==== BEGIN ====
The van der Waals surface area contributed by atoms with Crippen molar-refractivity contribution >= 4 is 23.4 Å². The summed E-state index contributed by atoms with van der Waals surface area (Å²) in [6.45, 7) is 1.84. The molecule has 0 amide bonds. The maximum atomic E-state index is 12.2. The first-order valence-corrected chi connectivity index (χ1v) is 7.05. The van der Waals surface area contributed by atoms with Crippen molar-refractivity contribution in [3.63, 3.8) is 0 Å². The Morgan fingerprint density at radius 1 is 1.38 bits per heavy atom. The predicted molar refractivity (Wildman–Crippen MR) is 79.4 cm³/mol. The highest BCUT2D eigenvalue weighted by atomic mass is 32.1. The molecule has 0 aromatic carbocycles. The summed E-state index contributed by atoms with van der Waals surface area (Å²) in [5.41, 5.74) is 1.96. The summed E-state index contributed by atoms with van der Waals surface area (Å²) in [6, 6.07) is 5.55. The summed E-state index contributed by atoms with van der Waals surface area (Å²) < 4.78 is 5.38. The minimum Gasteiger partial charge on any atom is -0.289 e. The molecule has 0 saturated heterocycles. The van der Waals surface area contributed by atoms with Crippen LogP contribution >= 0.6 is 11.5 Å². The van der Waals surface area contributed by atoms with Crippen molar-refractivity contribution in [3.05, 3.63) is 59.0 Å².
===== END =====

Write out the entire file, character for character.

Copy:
The van der Waals surface area contributed by atoms with Crippen molar-refractivity contribution >= 4 is 23.4 Å². The summed E-state index contributed by atoms with van der Waals surface area (Å²) in [6.45, 7) is 1.84. The molecule has 0 amide bonds. The maximum atomic E-state index is 12.2. The first-order valence-corrected chi connectivity index (χ1v) is 7.05. The van der Waals surface area contributed by atoms with Crippen molar-refractivity contribution in [3.63, 3.8) is 0 Å². The Morgan fingerprint density at radius 1 is 1.38 bits per heavy atom. The predicted molar refractivity (Wildman–Crippen MR) is 79.4 cm³/mol. The highest BCUT2D eigenvalue weighted by atomic mass is 32.1. The molecule has 0 aromatic carbocycles. The summed E-state index contributed by atoms with van der Waals surface area (Å²) in [5.41, 5.74) is 1.96. The summed E-state index contributed by atoms with van der Waals surface area (Å²) in [6, 6.07) is 5.55. The summed E-state index contributed by atoms with van der Waals surface area (Å²) < 4.78 is 5.38. The minimum Gasteiger partial charge on any atom is -0.289 e. The molecule has 0 saturated heterocycles. The van der Waals surface area contributed by atoms with Crippen LogP contribution >= 0.6 is 11.5 Å². The van der Waals surface area contributed by atoms with Crippen molar-refractivity contribution in [3.05, 3.63) is 59.0 Å².